Long ago, starter birdwatchers in an Arizona desert spotted a huge black bird. Perched commandingly, unimpressed by puny humans.
Could it be – a raven? In the desert? Weren't they forest wilderness birds? A handy bird guide said the raven was “Common only in the Far North and in the West, especially near heavy timber.” No timber in the Chihuahuan Desert.
A more authoritative bird book said, “Resident of wild regions.” This desert was fairly wild.... A western bird guide said, “Habitat: Mts., deserts, canyons, coastal cliffs, boreal forests.” Okay! Deserts! Common Raven, Corvus corax! World's largest songbird! Yay!
The resident of wild regions has become increasingly common in urban regions. In the last 25 years, there's been a population explosion of ravens and crows in cities. If you can find a wild region, you can still find ravens residing there. But other ravens have decided to join us for dinner.
My San Francisco neighborhood is full of them. They swoop over City College, bursting out of the pines. They holler from roofs. They strut in the gutter, disemboweling that helpless urban victim, the fast-food bag. Ravens evolved as carrion eaters. In a forest, ravens track wolves. If wolves kill a moose, ravens wade in, grabbing bites. In my neighborhood, ravens keep an eye on people, especially the ones walking away from Beep's Burgers.
What changed to make residents of wild regions feel so comfortable in the city? Lots of garbage around, but that's not new. Probably what changed is raven culture. Young ravens stay with their parents for months learning what's safe, what's dangerous, and where food is.
There are several hundred ravens in San Francisco, and not nearly enough places for all those giant birds to nest. So most birds around town are non-breeders, hip young consumers with spare time and a burning curiosity about the world and which parts of it can be eaten. They know the best dumpsters, the most spacious dumps, and the most generous handouts.
Many people feed ravens. People love the contact with wild animals, and ravens are cool. They are huge and hilarious as they high-step toward your offerings. Sometimes feeding them lets you observe their intelligence. I met a woman who feeds ravens at Fort Funston. When she arrives, ravens gather even before she parks – they recognize her car. She scatters peanuts across the iceplant, and dozens of ravens search for them.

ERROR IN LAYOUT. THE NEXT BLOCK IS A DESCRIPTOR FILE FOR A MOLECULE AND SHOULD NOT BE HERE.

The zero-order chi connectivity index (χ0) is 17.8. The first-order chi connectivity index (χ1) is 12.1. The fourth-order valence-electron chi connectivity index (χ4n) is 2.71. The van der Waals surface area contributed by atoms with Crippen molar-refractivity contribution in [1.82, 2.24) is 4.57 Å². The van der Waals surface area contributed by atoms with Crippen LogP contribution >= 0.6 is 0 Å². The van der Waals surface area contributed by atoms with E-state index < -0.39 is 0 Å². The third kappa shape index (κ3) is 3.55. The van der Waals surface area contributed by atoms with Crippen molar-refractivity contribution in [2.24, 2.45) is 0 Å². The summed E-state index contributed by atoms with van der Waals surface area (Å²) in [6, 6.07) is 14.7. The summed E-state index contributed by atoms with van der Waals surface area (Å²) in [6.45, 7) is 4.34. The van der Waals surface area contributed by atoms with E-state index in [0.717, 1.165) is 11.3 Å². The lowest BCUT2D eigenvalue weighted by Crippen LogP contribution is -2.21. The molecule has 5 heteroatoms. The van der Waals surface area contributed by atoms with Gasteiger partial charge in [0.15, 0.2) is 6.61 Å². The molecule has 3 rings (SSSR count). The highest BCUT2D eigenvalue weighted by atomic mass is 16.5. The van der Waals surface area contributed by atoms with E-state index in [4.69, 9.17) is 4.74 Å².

Another time I met a man sitting on a bench overlooking the sea. A raven stood on the seat next to him. Another perched on the back of the bench. He doled out snacks. He said these ravens knew him well, and described their family structure. (He said they were father and child.)
The problem is that ravens are clever wild animals who find their food in many ways. One way is robbing nests of other birds and eating eggs and nestlings. The ravens of wild regions have always done this, and city ravens have kept up the skill. Stuffed with garbage and treats, urban ravens have plenty of leisure time to look for nests of little birds. It would be nice if well-fed ravens didn't feel like robbing nests, but no. They still enjoy the hunt.
Nature's way, even if it's kind of depressing, right? Are we supposed to try to convert wild animals into kind vegetarians?
No. It's nature's way for ravens to rob nests, but it's not nature's way for there to be so many ravens. We've created surplus predators, whose numbers aren't controlled by prey supply. Nature's way includes predators starving if they destroy prey populations. City ravens don't starve, because they have garbage and handouts. Many ravens means many sharp black eyes looking for nests. A project to bring California Quail back to Fort Funston failed, apparently because ravens got all the quail chicks. But they didn't starve, because there are still plenty of french fries scampering around the parking lots.
Rangers in state and national parks are trying to discourage visitors from feeding ravens. (I know, they discourage you from feeding everything, and why can't a chickadee have a damn crumb, but they're particularly worried about ravens.) In 1989, in Big Basin State Park, near Santa Cruz, biologists discovered only the second known Marbled Murrelet nest. Thrilled, they began observing the nest, which produced one silent thoughtful chick. Just as the chick was almost old enough to fly, ravens killed and ate it. They'd been observing too. The Big Basin ranger campaign to make sure no garbage gets left around for ravens to eat is called “crumb management.”
To speak of surplus predators is also to speak of outdoor cats. Same deal – we support them in high numbers, which have nothing to do with prey supply. They behave naturally, but not in a natural context. Both cats and ravens are clever, fascinating creatures. Interacting with them puts us in touch with a fragment of wildness. We shouldn't do that in a way that lays waste other fragments of wildness.
I dislike telling people they shouldn't do fun things (feeding animals) and I dislike depriving animals of fun things (free food). So here's a loophole for city dwellers. Next time you have a moose carcass, I think it's okay to leave it out for the ravens.